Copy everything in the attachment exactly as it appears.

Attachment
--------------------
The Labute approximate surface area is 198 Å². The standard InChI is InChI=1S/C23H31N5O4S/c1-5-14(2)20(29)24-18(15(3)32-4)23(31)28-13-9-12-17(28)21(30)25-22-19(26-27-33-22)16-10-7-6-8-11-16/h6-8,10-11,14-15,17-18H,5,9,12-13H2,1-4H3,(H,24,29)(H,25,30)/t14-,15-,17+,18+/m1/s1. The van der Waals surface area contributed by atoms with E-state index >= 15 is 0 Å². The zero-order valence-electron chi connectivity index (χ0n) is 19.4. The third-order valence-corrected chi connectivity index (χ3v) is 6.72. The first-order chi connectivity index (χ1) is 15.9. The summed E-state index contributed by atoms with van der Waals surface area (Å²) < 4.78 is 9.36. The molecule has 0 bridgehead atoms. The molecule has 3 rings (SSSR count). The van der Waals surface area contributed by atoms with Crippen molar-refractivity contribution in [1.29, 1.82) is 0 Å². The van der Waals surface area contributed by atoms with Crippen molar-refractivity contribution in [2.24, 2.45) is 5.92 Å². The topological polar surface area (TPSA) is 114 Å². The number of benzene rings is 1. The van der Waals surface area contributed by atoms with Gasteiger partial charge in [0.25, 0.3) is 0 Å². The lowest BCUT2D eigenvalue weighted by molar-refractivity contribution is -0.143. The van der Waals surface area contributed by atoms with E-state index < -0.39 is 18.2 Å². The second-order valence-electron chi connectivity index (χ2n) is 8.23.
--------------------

The Labute approximate surface area is 198 Å². The standard InChI is InChI=1S/C23H31N5O4S/c1-5-14(2)20(29)24-18(15(3)32-4)23(31)28-13-9-12-17(28)21(30)25-22-19(26-27-33-22)16-10-7-6-8-11-16/h6-8,10-11,14-15,17-18H,5,9,12-13H2,1-4H3,(H,24,29)(H,25,30)/t14-,15-,17+,18+/m1/s1. The van der Waals surface area contributed by atoms with E-state index >= 15 is 0 Å². The zero-order valence-electron chi connectivity index (χ0n) is 19.4. The third-order valence-corrected chi connectivity index (χ3v) is 6.72. The first-order chi connectivity index (χ1) is 15.9. The summed E-state index contributed by atoms with van der Waals surface area (Å²) < 4.78 is 9.36. The molecule has 0 bridgehead atoms. The molecule has 3 rings (SSSR count). The van der Waals surface area contributed by atoms with Crippen molar-refractivity contribution in [1.29, 1.82) is 0 Å². The van der Waals surface area contributed by atoms with Crippen molar-refractivity contribution in [2.24, 2.45) is 5.92 Å². The topological polar surface area (TPSA) is 114 Å². The number of benzene rings is 1. The van der Waals surface area contributed by atoms with Gasteiger partial charge in [0.25, 0.3) is 0 Å². The lowest BCUT2D eigenvalue weighted by molar-refractivity contribution is -0.143. The van der Waals surface area contributed by atoms with E-state index < -0.39 is 18.2 Å². The second-order valence-electron chi connectivity index (χ2n) is 8.23.